As the demands for a 24/7 consumer culture grows, organisations are increasingly recognising the benefits of working flexibly for both their staff and their profits. Technology has been a huge driver to changing the nature of the typical workplace from one where staff arrive at nine in the morning and leave at five, to organisations that accept a range of working arrangement giving employees flexibility on how long, where and when they work. Dave Coplin, the chief envisioning office at Microsoft, argues that firms should think of work as an activity, not a specific location.
Nine to five is no longer the default position of business. It is becoming increasingly acceptable and beneficial for firms to implement more complex working patterns. Flexible working has become the norm for the majority of employees in one form or another. Flexible working includes a range of working practices, such as:
- Offsite working (e.g. working from home)
- Flexible hours
- Job sharing
- Part-time working
Research from around the world shows that the performance of employees working flexibly either improves or stays the same, when assessed by their managers. A 2012 study by Stanford University reported a marked rise in the productivity of staff working offsite, with a 13% increase in performance in those working from home and a fall in staff turnover of 50%. Staff took less time on their breaks, were sick less often and answered 4% more phone calls per minute than their office-based colleagues. Businesses can experience between a 3-13% cost reduction when employing a flexible worker.
The gender balance in flexible working is beginning to even out, showing a real shift to flexible working for all, with as many men now working flexible hours as women, and nearly as many men working from home.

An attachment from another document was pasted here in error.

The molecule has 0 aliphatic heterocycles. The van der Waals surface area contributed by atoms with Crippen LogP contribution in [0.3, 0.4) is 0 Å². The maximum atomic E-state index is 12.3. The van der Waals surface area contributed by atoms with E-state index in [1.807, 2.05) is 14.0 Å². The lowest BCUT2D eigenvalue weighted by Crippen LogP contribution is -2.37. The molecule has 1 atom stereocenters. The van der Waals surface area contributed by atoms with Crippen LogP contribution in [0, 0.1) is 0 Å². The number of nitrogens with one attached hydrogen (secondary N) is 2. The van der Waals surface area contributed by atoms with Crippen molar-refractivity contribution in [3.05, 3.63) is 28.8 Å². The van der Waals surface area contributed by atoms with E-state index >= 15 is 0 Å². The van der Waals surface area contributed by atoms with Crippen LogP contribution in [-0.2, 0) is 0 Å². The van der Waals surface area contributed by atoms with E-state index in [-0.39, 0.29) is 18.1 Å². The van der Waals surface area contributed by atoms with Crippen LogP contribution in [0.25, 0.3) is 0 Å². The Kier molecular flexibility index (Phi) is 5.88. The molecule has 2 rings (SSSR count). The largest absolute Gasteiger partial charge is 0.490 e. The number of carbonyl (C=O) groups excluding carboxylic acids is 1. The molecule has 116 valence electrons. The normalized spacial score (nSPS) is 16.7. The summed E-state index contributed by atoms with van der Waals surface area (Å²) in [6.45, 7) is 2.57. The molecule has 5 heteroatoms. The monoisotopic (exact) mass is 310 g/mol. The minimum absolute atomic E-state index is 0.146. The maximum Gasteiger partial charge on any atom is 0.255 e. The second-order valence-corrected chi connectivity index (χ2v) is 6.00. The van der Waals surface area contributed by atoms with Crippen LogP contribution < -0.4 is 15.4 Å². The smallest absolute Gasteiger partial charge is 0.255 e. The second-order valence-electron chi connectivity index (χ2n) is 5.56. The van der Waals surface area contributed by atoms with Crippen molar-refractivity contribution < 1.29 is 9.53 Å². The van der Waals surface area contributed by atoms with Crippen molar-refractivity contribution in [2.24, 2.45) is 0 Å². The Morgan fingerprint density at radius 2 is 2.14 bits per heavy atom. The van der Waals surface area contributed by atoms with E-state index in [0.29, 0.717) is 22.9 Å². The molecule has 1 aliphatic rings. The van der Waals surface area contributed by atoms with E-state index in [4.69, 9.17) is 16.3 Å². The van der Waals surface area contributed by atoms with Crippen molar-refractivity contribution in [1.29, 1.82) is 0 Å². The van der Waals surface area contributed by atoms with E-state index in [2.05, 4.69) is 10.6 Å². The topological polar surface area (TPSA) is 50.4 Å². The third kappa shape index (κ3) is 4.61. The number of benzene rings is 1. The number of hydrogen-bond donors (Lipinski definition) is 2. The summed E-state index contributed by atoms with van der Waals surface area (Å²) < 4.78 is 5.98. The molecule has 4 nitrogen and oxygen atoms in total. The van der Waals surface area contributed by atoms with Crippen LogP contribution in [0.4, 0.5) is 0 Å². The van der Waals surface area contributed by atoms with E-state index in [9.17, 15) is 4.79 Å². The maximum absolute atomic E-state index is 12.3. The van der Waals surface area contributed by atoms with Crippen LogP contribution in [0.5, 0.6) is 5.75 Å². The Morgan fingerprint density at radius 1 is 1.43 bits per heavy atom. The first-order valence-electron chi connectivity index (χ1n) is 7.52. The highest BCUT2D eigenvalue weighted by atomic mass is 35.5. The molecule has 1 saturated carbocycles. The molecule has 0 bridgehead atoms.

Managers have identified the skills and characteristics required to make homeworking successful. In particular, employees need to:
- manage their workload and focus on results
- manage their time effectively
- be trustworthy
- be committed to team and organisational goals
In the UK, 94% of companies now offer staff some form of flexible working and 73% of managers say their organisations support further development of flexible working arrangements. For global companies, flexible working ensures that business activities can be conducted outside of normal working hours.
As the new ‘Facebook Generation’ begins to climb the corporate ladder, many employees are adopting a different perspective on an acceptable work/lifestyle balance. To recruit a more diverse workforce and to attract the most able and innovative talent, human resource departments are having to promote more flexible working schemes. These arrangements create more agile working environments and motivated staff and are shown to have a significant impact on a firm’s Return on Investment (ROI) and other performance measures.
Philip Ross, the CEO of Unwork believes that when it comes to working arrangements:
“One size doesn’t fit all. It’s down to people and how they can do great work. We need to add a suffix to everything from the future to adopt a consumption model: working, not work, computing not computer, and so on.”